A Gravitricity plant visualised within a rural edge landscape setting

Former Scots mining communities could find a new lease of life – with old mine shafts turned into hi-tech green energy stores.

This is the plan of Edinburgh start-up Gravitricity, which has just received a £650,000 grant from Innovate UK, the UK government’s innovation agency, for its plan to harness the power of gravity to store renewable energy.

In a case of ‘what goes up, must come down’, their technology uses a massive weight suspended in mine shafts to capture green power, and then release it in seconds.

If Gravitricity’s plan succeeds, the technology could breathe new life into former mining communities, and with it jobs and economic activity.

The UK funds will enable them to start building a scale demonstrator later this year, and find a site to install a full-scale prototype by 2020.

They are now on the look-out for investors, including those who can bring mining experience to the team, and suitable shafts to trial their technology.

And once they have proven the technology in old mines, they then plan to sink new shafts to store energy wherever it is required.

Gravitricity managing director Charlie Blair at Newtongrange Mining Museum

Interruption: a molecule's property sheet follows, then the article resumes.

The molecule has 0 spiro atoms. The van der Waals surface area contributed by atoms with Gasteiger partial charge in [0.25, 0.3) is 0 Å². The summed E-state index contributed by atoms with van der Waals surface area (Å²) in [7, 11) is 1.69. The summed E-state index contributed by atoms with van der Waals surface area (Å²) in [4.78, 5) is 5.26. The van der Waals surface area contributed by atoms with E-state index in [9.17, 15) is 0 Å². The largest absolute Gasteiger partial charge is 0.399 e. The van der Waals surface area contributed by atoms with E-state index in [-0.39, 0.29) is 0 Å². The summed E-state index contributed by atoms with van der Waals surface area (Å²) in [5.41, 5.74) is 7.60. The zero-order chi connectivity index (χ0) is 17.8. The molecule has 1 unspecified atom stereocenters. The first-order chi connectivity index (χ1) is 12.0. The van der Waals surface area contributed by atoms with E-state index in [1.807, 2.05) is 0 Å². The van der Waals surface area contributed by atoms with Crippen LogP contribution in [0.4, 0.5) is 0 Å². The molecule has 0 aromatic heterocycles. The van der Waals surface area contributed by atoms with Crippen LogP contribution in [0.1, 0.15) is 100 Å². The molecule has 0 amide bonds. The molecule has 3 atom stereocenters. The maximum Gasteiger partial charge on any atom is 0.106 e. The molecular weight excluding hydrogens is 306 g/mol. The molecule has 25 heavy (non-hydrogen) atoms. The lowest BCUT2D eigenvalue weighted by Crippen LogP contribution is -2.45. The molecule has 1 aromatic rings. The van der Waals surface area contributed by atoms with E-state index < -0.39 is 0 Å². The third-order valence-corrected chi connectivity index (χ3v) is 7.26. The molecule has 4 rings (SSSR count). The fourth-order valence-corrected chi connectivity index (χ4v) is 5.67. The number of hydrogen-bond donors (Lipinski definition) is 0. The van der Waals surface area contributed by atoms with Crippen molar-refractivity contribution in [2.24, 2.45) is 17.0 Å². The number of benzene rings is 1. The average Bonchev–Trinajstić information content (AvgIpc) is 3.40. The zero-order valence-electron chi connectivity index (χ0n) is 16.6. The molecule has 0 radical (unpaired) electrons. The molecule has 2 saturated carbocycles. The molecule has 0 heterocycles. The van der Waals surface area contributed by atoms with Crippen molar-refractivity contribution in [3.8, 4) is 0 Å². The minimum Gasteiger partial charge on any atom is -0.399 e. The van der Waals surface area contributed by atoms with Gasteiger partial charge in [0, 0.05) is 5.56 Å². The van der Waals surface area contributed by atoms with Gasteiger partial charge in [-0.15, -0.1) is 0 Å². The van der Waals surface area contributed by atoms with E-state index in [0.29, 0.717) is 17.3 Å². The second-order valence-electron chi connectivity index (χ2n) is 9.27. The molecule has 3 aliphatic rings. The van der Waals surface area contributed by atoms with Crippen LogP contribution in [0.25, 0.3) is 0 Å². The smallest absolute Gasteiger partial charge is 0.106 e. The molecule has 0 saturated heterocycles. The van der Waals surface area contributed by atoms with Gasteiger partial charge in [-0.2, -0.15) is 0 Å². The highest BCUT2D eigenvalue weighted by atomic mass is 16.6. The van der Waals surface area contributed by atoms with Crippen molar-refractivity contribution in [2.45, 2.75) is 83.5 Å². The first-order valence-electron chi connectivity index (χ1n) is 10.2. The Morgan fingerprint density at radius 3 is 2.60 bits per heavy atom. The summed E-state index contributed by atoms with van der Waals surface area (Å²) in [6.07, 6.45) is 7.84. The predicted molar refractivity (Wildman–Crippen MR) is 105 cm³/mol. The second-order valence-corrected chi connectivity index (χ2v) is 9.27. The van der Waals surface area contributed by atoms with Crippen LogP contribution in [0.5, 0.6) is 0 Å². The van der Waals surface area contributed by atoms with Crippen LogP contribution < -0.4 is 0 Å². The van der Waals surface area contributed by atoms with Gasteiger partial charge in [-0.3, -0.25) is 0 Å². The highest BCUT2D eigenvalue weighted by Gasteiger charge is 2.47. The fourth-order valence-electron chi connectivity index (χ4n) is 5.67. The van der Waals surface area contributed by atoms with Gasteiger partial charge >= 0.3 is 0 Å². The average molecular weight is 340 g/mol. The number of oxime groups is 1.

“As we rely more and more on renewable energy, there is an increasing need to find ways to store that energy – so we can produce quick bursts of power exactly when it is needed,” explains company managing director Charlie Blair.

“So far there is a lot of focus on batteries, but our idea is quite different.

“Gravitricity uses a heavy weight – up to 2000 tonnes – suspended in a deep shaft by cables attached to winches.

“When there is excess electricity, for example on a windy day, the weight is winched to the top of the shaft ready to generate power.

“This weight can then be released when required – in less than a second – and the winches become generators, producing either a large burst of electricity quickly, or releasing it more slowly depending on what is needed,” Blair explains.

“It’s a simple case of ‘What goes up, must come down’,” he says.

Unlike batteries, the Gravitricity system can operate for decades without any degradation or reduction in performance, Blair states.

Of course the idea of using gravity to store energy is not new. Britain already relies on a number of pumped storage hydro schemes, such as Ben Cruachan, where water is pumped uphill to be released when required.

“The difference is we don’t need a mountain with a loch or lake at the top, and we can react much faster,” says Blair.

He says the biggest single cost is the hole, and that is why the start-up is developing their technology utilising existing mine shafts, both in the UK and also in South Africa.

As the technology advances, the cost of drilling will reduce significantly and will allow them to sink purpose-built shafts wherever they are required, the company claims.

The start-up plans to build models from 1 to 20MW, and estimates each ‘Gravitricity Energy Storage System’ will last up to 50 years.

Later this year they will build and test a part-scale demonstrator, and they are currently short-listing a number of disused mine shafts for their first full-scale working prototype in 2019/20.